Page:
Home > Cold Calling > How to leave a voicemail message that gets a return call.

How to leave a voicemail message that gets a return call.

What suggestions do you have for how to leave a voicemail message that gets a return call? - by Community Mailbox
Something like....

Hi Bill this is Jerry [pause]... Jerry Edwards from [company name]. I am calling for two reasons. First to thank you for being a customer. We appreciate you for trusting us to be your insurance company. Second, I wanted to find out when we could talk for a few minutes to review your insurance policies to answer questions you might have and make sure everything is exactly how you want it. You can call me back now at {phone}. I am here till 5pm PST. Thank you. - by jdedwa11
I try to identify who I'm calling (by company, job function, etc.) and what they tend to care about. Am I calling into Sales? I might refer to the bottom line, increased business generation capabilities. Procurement? Cost savings, thorough agreements, vendor relationships. HR? Internal difficult conversations.

Focus on who you're calling and their needs (some call them "pain points"). By speaking their language, briefly indicating that you can have an impact with them and that it's in their interest to call you back, you'll more likely receive returned phone calls.

If you're not getting call backs, consider new approaches (language, tone, etc.) and stick with it!

Stephen - by sfrenkel
I try to keep it simple...get a referral from the boss's office and let the person I'm calling know that I was referred to them by their boss's office. Then I leave only my name and phone number twice. Seems to work well. - by accelerated-sales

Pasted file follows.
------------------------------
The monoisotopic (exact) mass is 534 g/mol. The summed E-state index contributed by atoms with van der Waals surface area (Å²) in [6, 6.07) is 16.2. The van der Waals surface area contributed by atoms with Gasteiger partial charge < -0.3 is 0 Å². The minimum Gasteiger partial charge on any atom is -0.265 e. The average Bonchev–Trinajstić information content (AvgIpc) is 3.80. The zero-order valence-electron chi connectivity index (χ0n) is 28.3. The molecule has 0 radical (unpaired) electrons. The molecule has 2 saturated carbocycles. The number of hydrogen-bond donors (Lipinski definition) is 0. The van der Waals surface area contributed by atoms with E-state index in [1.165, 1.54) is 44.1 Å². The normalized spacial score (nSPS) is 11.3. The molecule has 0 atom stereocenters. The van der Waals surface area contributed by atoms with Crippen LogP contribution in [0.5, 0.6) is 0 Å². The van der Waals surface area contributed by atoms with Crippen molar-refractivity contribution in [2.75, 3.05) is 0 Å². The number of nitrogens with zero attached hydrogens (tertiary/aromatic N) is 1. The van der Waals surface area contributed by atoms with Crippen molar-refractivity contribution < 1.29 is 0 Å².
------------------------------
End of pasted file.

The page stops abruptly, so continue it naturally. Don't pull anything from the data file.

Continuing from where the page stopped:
First let me say I am not a believer in leaving a voice message. Very few of them get returned and it's better to hang up the phone and continue to dial. You can make more calls in the same time it takes to leave a message.

If you do leave a message it should contain a greeting and then your USP. And your USP should be so compelling it has people asking, 'how do you do that'?, which would prompt them to return the call to find out. - by Jim Klein
Voice mail messages should be concise and attention-grabbing (maybe even using a surprising statistic that relates to their industry or your servie/product). Additionally, you should leave you name and number distinctly and slowly at the beginning and the end of the message. I don't return some calls because they rush through the number and I can't understand it.
Gerry - by GerryMyers
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